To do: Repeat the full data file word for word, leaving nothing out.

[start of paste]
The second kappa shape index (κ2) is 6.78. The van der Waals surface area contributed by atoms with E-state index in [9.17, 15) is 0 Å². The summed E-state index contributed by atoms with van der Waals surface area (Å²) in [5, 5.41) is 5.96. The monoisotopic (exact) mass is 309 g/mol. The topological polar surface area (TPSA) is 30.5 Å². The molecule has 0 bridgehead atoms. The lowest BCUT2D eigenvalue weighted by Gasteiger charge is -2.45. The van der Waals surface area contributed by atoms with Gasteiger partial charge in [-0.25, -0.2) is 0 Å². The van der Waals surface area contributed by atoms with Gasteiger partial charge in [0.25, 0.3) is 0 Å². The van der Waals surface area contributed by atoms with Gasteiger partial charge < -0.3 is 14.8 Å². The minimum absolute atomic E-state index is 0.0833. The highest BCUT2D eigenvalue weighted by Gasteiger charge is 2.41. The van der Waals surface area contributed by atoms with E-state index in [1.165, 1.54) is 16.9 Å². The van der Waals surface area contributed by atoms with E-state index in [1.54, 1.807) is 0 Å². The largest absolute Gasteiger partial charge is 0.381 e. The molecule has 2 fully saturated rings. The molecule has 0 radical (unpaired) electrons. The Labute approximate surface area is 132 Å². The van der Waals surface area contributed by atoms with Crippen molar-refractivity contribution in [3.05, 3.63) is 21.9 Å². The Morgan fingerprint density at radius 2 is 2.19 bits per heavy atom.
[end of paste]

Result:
The second kappa shape index (κ2) is 6.78. The van der Waals surface area contributed by atoms with E-state index in [9.17, 15) is 0 Å². The summed E-state index contributed by atoms with van der Waals surface area (Å²) in [5, 5.41) is 5.96. The monoisotopic (exact) mass is 309 g/mol. The topological polar surface area (TPSA) is 30.5 Å². The molecule has 0 bridgehead atoms. The lowest BCUT2D eigenvalue weighted by Gasteiger charge is -2.45. The van der Waals surface area contributed by atoms with Gasteiger partial charge in [-0.25, -0.2) is 0 Å². The van der Waals surface area contributed by atoms with Gasteiger partial charge in [0.25, 0.3) is 0 Å². The van der Waals surface area contributed by atoms with Gasteiger partial charge < -0.3 is 14.8 Å². The minimum absolute atomic E-state index is 0.0833. The highest BCUT2D eigenvalue weighted by Gasteiger charge is 2.41. The van der Waals surface area contributed by atoms with E-state index in [1.165, 1.54) is 16.9 Å². The van der Waals surface area contributed by atoms with E-state index in [1.54, 1.807) is 0 Å². The largest absolute Gasteiger partial charge is 0.381 e. The molecule has 2 fully saturated rings. The molecule has 0 radical (unpaired) electrons. The Labute approximate surface area is 132 Å². The van der Waals surface area contributed by atoms with Crippen molar-refractivity contribution in [3.05, 3.63) is 21.9 Å². The Morgan fingerprint density at radius 2 is 2.19 bits per heavy atom.